When I was in 5th grade, after years of waiting, I was allowed to join my school’s Stream Team. Mrs. Geddes, and her sidekick, my mom, had been running the program together for a few years. We were on the cutting edge of technology, learning a language called “HTML,” so that we could post pictures of our local macroinvertebrates in an online encyclopedia. We spent our days picking up unsuspecting bugs, testing pH, and generally monitoring the health of Little Falls Creek, which ran behind the school. The program evolved to include a focus on the restoration of shad — salmon’s East Coast ecological cousin — in the Chesapeake Bay. No mention was made about why the shad population had plummeted to near extinction. No mention was made of the peoples, for whom most of the rivers and bays themselves were named. But, over time, and with concerted efforts, the population of these fish rebounded.

    As I later reflected on that creek, which I knew and loved, I realized that it was only a small portion of that creek that I cared for. A few hundred yards downstream, on its long journey to the Chesapeake Bay, the creek had been channelized. It ran an inch deep, as a uniform trickle in the bottom of a concrete waterway with steep slopes and no vegetation. It went from its natural — albeit suburban — form, into a mechanized, managed chute, unrelated to everything that it slipped past. There were few birds, no more plants, no more small fish, and few, if any, macroinverebrates. Where we measured the creek, we called it healthy; where we did not measure, it was on the equivalent of life support.

    I share this story not from a place of sentimentality, but because it offers a reflection of our times. Water is an old and powerful source of reflection. In the time before mirrors, it may have been in the still pond where we first came to see ourselves as humans. So what image does this small-stream-turned-storm-gutter offer back, nearly two decades later? When I look, I see a window into the pipeline world, meeting something less tamed, and more wild. I see a small story of what is happening at Standing Rock, and dozens, if not hundreds of other places across the globe. I see how caring for our little creek, when our baseline lifestyle sends its consequences downstream, geographically or over the generations, is not enough. What happens at Standing Rock affects us all, as we are all in relationship with one another. I see also that we are at turning point, a fork in the river. We are standing at the place where the creek just beyond our vision, just beyond our imagination, either continues to run wild, or falls under the control of human logic and straight lines. We are living in the crossroads of what some have called The Great Unraveling, and The Great Turning. We are simultaneously building and walking the bridge of what might well be named The Great Awakening. It is the awakening to inherent, and inherited relationship. It is the awakening to our grief, of what has happened, and the joy of what is, and can be. It is the remembrance that, as part of the earth, this powerful earth, what we do matters. I am not in control, but I am in relationship. And so, like so many eager shad, perched in the rough waves at the river mouth of our evolution as a planet, it is from this story, and this understanding, and this responsibility, from which my decision to go to Standing Rock stems. It was as much a decision to let go, as it was a decision to go. What follows are stories from that journey.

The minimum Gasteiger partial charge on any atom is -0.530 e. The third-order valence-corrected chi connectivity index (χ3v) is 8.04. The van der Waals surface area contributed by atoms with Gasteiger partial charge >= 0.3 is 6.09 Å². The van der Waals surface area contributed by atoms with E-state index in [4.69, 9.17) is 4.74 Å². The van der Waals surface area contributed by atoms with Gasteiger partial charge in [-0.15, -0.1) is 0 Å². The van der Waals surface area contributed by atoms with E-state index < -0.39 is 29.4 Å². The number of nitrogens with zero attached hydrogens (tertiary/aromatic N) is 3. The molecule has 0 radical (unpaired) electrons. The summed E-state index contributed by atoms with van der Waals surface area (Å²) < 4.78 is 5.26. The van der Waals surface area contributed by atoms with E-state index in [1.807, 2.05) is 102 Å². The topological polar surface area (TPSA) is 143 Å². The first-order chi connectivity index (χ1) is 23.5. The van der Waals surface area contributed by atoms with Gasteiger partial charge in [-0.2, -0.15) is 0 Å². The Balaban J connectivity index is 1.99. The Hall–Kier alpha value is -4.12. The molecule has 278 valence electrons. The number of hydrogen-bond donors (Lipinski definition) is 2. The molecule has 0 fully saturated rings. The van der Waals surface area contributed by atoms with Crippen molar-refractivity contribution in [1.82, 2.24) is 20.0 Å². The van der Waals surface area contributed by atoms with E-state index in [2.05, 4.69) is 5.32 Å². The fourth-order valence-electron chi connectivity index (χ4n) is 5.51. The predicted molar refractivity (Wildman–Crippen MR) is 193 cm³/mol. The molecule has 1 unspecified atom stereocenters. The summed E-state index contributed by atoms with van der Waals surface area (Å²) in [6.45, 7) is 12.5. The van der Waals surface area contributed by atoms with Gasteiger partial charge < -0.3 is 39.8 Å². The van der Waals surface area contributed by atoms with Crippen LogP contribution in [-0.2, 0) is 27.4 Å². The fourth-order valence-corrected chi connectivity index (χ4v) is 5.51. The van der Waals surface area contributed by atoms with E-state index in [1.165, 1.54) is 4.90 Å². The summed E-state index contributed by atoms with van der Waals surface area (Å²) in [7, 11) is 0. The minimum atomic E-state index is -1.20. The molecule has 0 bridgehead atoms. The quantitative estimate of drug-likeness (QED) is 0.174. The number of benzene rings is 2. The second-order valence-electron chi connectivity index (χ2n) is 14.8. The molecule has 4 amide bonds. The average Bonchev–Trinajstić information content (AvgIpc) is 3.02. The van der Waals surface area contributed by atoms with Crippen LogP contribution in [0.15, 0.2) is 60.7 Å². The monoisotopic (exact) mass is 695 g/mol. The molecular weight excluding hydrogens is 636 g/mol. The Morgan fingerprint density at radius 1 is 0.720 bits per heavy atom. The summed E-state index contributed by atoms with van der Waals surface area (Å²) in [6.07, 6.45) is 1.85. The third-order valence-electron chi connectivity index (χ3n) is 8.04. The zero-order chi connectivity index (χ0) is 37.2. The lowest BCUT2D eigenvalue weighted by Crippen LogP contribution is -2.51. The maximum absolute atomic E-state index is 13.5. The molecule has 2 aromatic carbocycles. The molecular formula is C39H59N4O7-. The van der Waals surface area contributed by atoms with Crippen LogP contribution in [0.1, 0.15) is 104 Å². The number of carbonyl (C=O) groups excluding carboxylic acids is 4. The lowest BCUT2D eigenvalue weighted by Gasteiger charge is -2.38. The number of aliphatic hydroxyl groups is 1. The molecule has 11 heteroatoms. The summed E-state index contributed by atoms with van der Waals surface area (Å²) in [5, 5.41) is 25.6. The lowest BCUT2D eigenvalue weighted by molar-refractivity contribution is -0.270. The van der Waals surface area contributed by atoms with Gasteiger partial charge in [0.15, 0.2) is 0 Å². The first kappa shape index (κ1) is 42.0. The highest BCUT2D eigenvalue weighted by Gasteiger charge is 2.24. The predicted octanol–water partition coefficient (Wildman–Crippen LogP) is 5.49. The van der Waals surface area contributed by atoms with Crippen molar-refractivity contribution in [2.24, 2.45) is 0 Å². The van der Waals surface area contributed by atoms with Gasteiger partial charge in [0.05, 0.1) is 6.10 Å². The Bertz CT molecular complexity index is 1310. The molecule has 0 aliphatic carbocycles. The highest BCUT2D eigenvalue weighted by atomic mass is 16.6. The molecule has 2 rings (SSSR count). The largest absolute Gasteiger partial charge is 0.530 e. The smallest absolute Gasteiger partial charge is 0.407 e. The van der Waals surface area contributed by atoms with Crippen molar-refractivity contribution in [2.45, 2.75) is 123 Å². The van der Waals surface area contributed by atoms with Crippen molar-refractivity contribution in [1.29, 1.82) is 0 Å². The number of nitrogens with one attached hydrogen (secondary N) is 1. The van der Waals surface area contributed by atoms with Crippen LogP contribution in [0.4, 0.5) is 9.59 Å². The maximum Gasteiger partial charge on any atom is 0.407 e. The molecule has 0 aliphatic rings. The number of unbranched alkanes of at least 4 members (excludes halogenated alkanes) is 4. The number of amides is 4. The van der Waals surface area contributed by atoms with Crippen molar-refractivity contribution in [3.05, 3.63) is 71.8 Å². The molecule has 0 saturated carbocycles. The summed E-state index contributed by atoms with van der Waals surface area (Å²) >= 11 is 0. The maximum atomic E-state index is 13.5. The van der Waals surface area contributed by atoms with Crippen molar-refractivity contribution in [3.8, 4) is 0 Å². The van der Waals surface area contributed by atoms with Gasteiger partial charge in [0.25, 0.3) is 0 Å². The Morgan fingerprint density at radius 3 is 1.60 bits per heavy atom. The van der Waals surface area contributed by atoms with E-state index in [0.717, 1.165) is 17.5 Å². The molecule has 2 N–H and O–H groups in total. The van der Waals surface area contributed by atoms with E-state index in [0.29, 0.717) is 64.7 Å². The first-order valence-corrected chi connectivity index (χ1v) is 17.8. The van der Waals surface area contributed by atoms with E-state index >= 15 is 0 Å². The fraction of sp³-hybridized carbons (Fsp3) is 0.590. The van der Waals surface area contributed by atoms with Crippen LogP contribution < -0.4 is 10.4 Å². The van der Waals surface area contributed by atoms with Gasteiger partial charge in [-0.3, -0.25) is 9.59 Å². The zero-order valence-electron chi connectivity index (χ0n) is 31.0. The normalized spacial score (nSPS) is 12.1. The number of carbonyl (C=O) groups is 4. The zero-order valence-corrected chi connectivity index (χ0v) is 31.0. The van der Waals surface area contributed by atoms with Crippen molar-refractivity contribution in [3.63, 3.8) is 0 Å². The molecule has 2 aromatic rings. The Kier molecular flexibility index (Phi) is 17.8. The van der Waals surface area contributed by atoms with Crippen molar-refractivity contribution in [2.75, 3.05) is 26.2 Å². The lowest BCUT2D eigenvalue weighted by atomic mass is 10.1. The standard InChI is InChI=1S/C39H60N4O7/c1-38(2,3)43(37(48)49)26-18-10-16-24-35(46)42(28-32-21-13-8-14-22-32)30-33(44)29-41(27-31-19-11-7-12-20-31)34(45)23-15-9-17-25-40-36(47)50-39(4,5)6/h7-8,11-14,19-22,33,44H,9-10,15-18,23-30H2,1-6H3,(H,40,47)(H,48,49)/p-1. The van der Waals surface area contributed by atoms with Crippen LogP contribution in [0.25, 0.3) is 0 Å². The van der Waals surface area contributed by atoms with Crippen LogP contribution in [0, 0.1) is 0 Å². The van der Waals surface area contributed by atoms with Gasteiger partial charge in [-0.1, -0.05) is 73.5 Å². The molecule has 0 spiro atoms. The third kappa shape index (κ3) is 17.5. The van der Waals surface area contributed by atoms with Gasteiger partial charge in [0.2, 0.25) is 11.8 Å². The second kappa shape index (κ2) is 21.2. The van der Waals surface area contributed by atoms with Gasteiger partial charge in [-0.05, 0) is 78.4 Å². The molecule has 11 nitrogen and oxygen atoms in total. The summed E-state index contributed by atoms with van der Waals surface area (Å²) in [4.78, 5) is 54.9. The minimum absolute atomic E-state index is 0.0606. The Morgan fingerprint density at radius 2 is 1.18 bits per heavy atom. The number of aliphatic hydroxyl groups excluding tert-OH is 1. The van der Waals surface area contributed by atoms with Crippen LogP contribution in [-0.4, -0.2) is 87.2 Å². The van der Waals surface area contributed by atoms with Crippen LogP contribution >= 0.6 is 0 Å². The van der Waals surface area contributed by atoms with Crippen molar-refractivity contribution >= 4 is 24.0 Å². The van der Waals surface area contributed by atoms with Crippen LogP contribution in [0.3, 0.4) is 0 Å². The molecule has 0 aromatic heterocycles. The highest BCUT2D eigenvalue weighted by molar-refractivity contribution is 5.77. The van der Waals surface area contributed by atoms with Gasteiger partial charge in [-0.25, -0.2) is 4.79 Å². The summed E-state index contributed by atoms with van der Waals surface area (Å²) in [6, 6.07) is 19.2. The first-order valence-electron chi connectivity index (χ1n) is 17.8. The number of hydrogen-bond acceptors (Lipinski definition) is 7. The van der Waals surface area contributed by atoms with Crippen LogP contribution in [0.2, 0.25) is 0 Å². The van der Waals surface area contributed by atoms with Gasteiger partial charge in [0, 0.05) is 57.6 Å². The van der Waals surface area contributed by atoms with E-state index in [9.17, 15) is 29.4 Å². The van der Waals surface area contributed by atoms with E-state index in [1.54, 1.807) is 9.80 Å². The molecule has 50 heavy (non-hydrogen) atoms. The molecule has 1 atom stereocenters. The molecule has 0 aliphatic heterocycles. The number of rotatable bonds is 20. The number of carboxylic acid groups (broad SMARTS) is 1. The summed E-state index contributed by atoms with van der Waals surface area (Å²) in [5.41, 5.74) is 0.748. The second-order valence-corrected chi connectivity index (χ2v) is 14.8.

Image from “Pictures of Resistance” by Chip Romer


    Although many have been finding ways to follow the story of Standing Rock, the limited media coverage and complexity of the story warrant a brief overview of what exactly Standing Rock is, before sharing stories of what happened when I was there.

    Standing Rock is the name of the sixth largest Native American Reservation in North America. It is a remnant of the Great Sioux Reservation. The camps, to which most people refer when they say, “Standing Rock,” are actually four independent and interrelated camps, one of which was shut down. These camps partially overlap the border of the reservation and abut the Missouri River and the Cannonball River.